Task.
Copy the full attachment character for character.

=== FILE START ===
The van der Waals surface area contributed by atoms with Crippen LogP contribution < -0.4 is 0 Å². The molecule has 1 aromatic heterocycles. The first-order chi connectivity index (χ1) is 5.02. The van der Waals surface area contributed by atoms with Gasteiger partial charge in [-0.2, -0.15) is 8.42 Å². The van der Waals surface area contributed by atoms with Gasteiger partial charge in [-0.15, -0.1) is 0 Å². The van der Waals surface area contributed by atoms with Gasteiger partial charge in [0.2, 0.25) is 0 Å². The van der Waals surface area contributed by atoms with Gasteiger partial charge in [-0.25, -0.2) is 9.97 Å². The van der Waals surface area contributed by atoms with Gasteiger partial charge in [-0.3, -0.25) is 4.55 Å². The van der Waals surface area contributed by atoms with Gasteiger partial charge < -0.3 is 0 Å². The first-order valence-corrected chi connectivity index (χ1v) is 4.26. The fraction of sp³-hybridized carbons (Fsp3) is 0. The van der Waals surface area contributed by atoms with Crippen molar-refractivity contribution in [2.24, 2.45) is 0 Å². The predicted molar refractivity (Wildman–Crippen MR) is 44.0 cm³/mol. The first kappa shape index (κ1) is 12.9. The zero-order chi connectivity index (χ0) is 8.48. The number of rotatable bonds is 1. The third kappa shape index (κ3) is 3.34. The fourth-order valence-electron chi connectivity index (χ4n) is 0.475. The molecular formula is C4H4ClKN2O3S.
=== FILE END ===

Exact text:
The van der Waals surface area contributed by atoms with Crippen LogP contribution < -0.4 is 0 Å². The molecule has 1 aromatic heterocycles. The first-order chi connectivity index (χ1) is 5.02. The van der Waals surface area contributed by atoms with Gasteiger partial charge in [-0.2, -0.15) is 8.42 Å². The van der Waals surface area contributed by atoms with Gasteiger partial charge in [-0.15, -0.1) is 0 Å². The van der Waals surface area contributed by atoms with Gasteiger partial charge in [0.2, 0.25) is 0 Å². The van der Waals surface area contributed by atoms with Gasteiger partial charge in [-0.25, -0.2) is 9.97 Å². The van der Waals surface area contributed by atoms with Gasteiger partial charge in [-0.3, -0.25) is 4.55 Å². The van der Waals surface area contributed by atoms with Gasteiger partial charge < -0.3 is 0 Å². The first-order valence-corrected chi connectivity index (χ1v) is 4.26. The fraction of sp³-hybridized carbons (Fsp3) is 0. The van der Waals surface area contributed by atoms with Crippen molar-refractivity contribution in [2.24, 2.45) is 0 Å². The predicted molar refractivity (Wildman–Crippen MR) is 44.0 cm³/mol. The first kappa shape index (κ1) is 12.9. The zero-order chi connectivity index (χ0) is 8.48. The number of rotatable bonds is 1. The third kappa shape index (κ3) is 3.34. The fourth-order valence-electron chi connectivity index (χ4n) is 0.475. The molecular formula is C4H4ClKN2O3S.